Wright: Do they match?

Foale: No. Voices never match your expectations.

Wright: It's okay, they were there when you needed them.

Foale: Yes. But that was kind of how the mood developed. In those days before the collision, I learned a little bit about the troubles they've had, especially with the fire. Vasily talked about it quite a bit, and Sasha. At some point Sasha explained to me -and he actually took me to where the fire occurred and showed me what he was doing and how the fire happened, and he gave me a long hour's description of everything that happened during the fire. It was very amusing. We were enjoying it. It was a good story, with serious undertones. But he wasn't making a big deal out of this; he was telling me a story, because I wanted to learn.

And other times Vasily would talk about the near miss of the Progress docking, that Jerry has since then talked about a lot in the press, as being a near miss, and it was. A very close call.

Wright: You've mentioned the collision a couple of times.

Foale: The collision demarcates everything for my flight, not because of the terribleness of the collision; because it changed the whole condition of the station and the environment in which we worked.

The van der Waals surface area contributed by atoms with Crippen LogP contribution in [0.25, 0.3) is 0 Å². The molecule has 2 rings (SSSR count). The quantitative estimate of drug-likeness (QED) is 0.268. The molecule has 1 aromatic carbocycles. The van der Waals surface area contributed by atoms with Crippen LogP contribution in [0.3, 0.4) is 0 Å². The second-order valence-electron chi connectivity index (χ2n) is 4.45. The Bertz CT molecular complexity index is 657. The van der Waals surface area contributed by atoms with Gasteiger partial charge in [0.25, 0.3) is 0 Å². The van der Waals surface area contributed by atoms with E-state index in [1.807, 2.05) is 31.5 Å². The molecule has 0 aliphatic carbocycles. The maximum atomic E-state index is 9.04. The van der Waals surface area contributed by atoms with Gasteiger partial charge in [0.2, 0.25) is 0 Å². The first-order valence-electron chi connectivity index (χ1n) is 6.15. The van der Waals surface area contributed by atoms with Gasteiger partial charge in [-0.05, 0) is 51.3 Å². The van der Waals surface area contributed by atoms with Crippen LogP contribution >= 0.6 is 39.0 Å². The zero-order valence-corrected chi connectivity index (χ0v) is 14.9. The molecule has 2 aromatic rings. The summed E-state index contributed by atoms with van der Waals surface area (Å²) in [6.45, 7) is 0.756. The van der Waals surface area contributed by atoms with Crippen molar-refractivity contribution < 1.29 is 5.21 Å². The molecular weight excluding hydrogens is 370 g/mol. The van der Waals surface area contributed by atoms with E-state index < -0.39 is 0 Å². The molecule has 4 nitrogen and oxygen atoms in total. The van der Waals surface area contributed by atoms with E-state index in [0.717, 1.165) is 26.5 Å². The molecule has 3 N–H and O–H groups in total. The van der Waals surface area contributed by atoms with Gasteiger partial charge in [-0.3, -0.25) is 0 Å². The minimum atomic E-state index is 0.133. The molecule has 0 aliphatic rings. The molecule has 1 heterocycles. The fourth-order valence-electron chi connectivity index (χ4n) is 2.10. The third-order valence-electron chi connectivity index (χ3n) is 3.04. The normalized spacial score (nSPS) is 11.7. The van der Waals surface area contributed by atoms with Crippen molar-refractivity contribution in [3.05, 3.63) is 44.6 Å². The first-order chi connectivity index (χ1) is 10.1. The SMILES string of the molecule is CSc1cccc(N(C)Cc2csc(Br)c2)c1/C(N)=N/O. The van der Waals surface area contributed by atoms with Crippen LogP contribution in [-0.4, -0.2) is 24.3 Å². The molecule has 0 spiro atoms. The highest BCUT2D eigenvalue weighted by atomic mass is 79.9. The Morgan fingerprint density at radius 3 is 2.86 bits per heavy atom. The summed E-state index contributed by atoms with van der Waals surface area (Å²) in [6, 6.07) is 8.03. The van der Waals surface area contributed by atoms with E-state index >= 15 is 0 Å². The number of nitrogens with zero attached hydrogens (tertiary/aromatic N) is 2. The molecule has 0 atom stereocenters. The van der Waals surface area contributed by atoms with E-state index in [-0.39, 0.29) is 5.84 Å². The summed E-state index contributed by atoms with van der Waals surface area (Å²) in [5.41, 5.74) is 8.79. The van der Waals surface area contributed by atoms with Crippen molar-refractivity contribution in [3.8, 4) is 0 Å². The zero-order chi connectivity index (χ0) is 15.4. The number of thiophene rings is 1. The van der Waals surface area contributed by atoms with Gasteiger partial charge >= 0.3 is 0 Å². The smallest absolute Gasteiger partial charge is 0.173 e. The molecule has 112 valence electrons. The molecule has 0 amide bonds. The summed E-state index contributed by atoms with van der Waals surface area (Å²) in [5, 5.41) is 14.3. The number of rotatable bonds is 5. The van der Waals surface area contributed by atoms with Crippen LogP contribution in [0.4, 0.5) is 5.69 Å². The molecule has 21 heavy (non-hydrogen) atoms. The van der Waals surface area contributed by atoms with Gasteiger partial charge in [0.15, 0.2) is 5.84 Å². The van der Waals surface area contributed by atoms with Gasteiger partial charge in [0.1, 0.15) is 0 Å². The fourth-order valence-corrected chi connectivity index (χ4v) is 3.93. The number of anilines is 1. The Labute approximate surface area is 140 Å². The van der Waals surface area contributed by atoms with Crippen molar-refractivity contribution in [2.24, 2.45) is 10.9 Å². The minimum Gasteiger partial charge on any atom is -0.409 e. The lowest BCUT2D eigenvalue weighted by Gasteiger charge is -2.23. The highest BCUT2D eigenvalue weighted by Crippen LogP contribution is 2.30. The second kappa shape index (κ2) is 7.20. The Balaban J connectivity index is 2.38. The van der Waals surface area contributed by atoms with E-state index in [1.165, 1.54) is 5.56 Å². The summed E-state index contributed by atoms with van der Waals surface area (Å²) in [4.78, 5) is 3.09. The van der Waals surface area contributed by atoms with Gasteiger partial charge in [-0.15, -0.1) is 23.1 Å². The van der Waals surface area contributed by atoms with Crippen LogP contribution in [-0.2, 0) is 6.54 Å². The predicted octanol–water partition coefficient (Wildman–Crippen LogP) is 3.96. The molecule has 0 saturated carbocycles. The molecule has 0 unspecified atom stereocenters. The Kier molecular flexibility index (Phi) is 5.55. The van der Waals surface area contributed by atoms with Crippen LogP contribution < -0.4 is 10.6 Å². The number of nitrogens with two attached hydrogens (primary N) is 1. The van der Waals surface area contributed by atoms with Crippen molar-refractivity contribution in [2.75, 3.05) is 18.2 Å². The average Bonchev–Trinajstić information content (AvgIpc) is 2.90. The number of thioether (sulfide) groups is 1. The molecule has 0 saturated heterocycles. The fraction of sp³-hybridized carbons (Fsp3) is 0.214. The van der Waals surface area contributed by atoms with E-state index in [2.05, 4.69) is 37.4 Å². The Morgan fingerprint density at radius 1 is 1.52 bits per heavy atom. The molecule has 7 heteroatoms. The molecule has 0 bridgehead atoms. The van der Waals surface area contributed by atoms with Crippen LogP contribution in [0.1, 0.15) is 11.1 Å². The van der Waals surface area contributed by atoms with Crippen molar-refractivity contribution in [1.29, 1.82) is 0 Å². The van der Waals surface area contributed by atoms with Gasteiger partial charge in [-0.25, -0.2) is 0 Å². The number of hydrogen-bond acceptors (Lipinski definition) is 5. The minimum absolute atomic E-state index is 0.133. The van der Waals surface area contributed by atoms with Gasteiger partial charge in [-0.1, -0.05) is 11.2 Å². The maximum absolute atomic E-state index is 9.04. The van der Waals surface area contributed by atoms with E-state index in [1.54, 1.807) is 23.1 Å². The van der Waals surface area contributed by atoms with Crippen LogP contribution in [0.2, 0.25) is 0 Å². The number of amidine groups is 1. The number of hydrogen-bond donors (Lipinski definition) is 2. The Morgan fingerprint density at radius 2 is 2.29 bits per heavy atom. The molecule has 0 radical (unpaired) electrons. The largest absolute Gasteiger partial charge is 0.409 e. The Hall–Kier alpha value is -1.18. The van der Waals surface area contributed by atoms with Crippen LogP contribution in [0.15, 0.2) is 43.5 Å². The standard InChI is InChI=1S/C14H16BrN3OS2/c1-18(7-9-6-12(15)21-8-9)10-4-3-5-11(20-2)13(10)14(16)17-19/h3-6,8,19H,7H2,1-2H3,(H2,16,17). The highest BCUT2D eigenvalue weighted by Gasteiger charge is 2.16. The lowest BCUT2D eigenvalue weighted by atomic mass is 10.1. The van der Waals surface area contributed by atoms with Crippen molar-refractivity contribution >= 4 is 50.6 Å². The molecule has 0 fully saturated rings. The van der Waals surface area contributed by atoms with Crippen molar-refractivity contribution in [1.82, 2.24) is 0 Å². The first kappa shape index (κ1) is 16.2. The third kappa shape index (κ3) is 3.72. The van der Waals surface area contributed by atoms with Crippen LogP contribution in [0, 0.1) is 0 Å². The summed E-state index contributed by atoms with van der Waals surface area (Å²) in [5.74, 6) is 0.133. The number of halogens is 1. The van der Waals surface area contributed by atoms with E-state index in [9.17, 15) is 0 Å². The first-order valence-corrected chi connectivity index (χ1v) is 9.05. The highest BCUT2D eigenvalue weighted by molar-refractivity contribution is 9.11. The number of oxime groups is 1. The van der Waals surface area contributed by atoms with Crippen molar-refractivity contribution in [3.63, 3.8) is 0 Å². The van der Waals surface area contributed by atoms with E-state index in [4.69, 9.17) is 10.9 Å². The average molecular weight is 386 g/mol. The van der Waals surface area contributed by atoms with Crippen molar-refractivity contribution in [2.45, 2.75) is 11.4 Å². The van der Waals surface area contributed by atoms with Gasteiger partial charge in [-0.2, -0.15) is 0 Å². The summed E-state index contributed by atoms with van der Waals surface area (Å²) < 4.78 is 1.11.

Wright: That's what we'd like for you to talk about, because it's been called the worst collision in the history of human space flight.

Foale: I'm sure that's true. (laughter)

Wright: And who better to know that. You've explained to us how relaxed you were when you went up there. Did it {the collision} change everything about the flight for you as well, your attitude? Did you feel differently than you had six weeks prior, when you boarded?

Foale: No, it didn't really change it for me. One of the early thoughts that went through my brain, that occurred to me in the five minutes or so after the collision, when I had just finished doing my bit of getting the Soyuz ready to leave for the emergency, and while I was waiting to see whether or not the leak really was in Spektr, I was just basically passively helping Sasha gather up cables while he was clearing cables out that pass through into Spektr, during that period of time I was thinking -or even as I was cleaning out the Soyuz, it crossed my mind, "You know, I've been here six weeks and I think we're going to be going home right now." I was actually kind of sad. I thought, "Well, you know, that's a shame. I won't finish this whole thing. I had set out here to be four and a half months, and now it's going to get cut short. This is a real emergency." And we had all the danger of getting out of there, but it was crossing my mind, "This is a shame. I've only been here six and a half weeks. What a shame I'm not getting to do the whole thing."